One is grab a tug toy and start running laps around the house like a crazy person. I have a very playful dog with high prey drive and low self control, he just can't help it he has to chase me and grab the toy. So he does this and we play and keep running around from room to room, it should be a very fun game. I eventually make my way with him back into the room with the stolen object he has left in it. I will then toss his tug toy across the room, away from the object and while he is turned away running after the thrown tug toy I will quickly pick up the stolen object and put it on a shelf all before he turns back. I don't want him to see me with it. Then he'll come back with the tug and we'll play for a while longer to keep him mind off of it and so he doesn't think fetching the thrown toy ends the game (and leads to the discovery that his stolen object is missing).

The second thing I'll do if I must take the object back is throw treats. I might throw three or four maybe three feet away from where the dog is with the stolen object. I will not try to take the object when he gets these treats as the dog will usually be a little worried about that happening at that point. But once he is eating those initial treats I'll start tossing more, one or two at a time further and further from the stolen object until the dog is very into chasing after and eating these treats. Then I'll toss a larger amount of treats past the dog a little further so he turns away to go get them, and pick the object up and put it on a shelf (I say this because it's important you have it out of sight before the dog turns back around). At this point you could either leave and go do something else (but get away from where the stolen item was) or go to the dog and start a training session. This may get the dog to forget about the stolen object all together.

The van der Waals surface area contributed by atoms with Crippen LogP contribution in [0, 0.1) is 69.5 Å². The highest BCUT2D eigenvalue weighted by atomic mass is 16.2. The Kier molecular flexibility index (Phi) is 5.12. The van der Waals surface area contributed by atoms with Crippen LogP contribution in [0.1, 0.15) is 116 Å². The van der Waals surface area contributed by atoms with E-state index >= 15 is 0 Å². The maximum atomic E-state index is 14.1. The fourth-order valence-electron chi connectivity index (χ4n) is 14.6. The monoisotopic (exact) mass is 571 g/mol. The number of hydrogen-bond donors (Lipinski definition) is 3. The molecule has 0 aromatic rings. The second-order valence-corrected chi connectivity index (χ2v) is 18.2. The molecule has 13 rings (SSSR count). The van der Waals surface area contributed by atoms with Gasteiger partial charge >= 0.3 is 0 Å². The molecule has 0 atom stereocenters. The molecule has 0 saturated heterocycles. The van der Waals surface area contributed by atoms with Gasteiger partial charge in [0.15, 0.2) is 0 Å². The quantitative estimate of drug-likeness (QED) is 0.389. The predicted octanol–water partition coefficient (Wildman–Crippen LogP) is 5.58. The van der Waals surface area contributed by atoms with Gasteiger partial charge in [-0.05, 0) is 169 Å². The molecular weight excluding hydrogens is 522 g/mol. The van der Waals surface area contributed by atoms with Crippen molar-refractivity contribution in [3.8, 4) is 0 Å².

This might be one of those situations where having a dog who steals food is a bit harder than one who steals objects simply because getting a dog to leave a tissue lying on the floor to go after treats or a tug toy is more realistic than getting a dog to leave food for treats or a game of tug. Human food is pretty awesome.